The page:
January 1, 1970
    Hi there,Now that ARCs are heading out into the world, I wanted to take a moment to write a quick note to readers.Schools are now regularly equipped with metal detectors and security, and practice active shooter drills. As May McGintee says in this book, Now they are one and the same, the frightening places and the daily places. This is every day reality.I wrote this book for all the kids who are faced with this reality, day in and out. I wrote it for the kids who have lived through the Hi there,Now that ARCs are heading out into the world, I wanted to take a moment to write a quick note to readers.Schools are now regularly equipped with metal detectors and security, and practice active shooter drills. As May McGintee says in this book, “Now they are one and the same, the frightening places and the daily places.” This is every day reality.I wrote this book for all the kids who are faced with this reality, day in and out. I wrote it for the kids who have lived through the shootings that are mentioned above and the many other shootings that aren’t, and for those who fear that they might endure a similar fate someday. For those who have made their way through painful, heartbreaking times and managed to find their way through to the other side. May’s story is one of pain and fear and loss, but also one of hope. Without hope, we are lost. CONTENT WARNINGS:Although the book is about the aftermath of a school shooting, there isn’t anything graphic described in relation to the event. A couple scenes where it mentions blood, but nothing on the page that depicts in a graphic way. Stalking is alluded to a few times. PTSD and survivors' guilt is dealt with throughout. A character has two panic attacksMild bullying One fight, but not described in any sort of graphic wayYou do see the shooter in scene but he’s in jail.__________________________I'm a HUGE fan of this book. ;)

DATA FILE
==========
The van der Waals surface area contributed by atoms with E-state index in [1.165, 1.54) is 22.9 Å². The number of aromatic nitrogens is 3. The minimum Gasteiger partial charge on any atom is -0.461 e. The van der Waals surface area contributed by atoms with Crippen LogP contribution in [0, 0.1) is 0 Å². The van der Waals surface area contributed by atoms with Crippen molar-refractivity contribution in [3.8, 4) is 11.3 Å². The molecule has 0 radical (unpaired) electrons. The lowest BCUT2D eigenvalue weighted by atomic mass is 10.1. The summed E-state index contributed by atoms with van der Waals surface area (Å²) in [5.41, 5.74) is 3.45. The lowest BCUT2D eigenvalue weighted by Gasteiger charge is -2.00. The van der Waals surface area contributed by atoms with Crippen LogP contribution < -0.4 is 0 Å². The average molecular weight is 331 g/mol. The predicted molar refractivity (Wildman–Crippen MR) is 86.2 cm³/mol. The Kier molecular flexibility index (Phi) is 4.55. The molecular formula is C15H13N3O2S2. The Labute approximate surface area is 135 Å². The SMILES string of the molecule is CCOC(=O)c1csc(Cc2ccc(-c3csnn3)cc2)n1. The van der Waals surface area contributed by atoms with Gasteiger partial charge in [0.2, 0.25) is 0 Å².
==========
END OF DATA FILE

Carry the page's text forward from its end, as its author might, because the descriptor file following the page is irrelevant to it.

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  • Jennifer Moffett
    January 1, 1970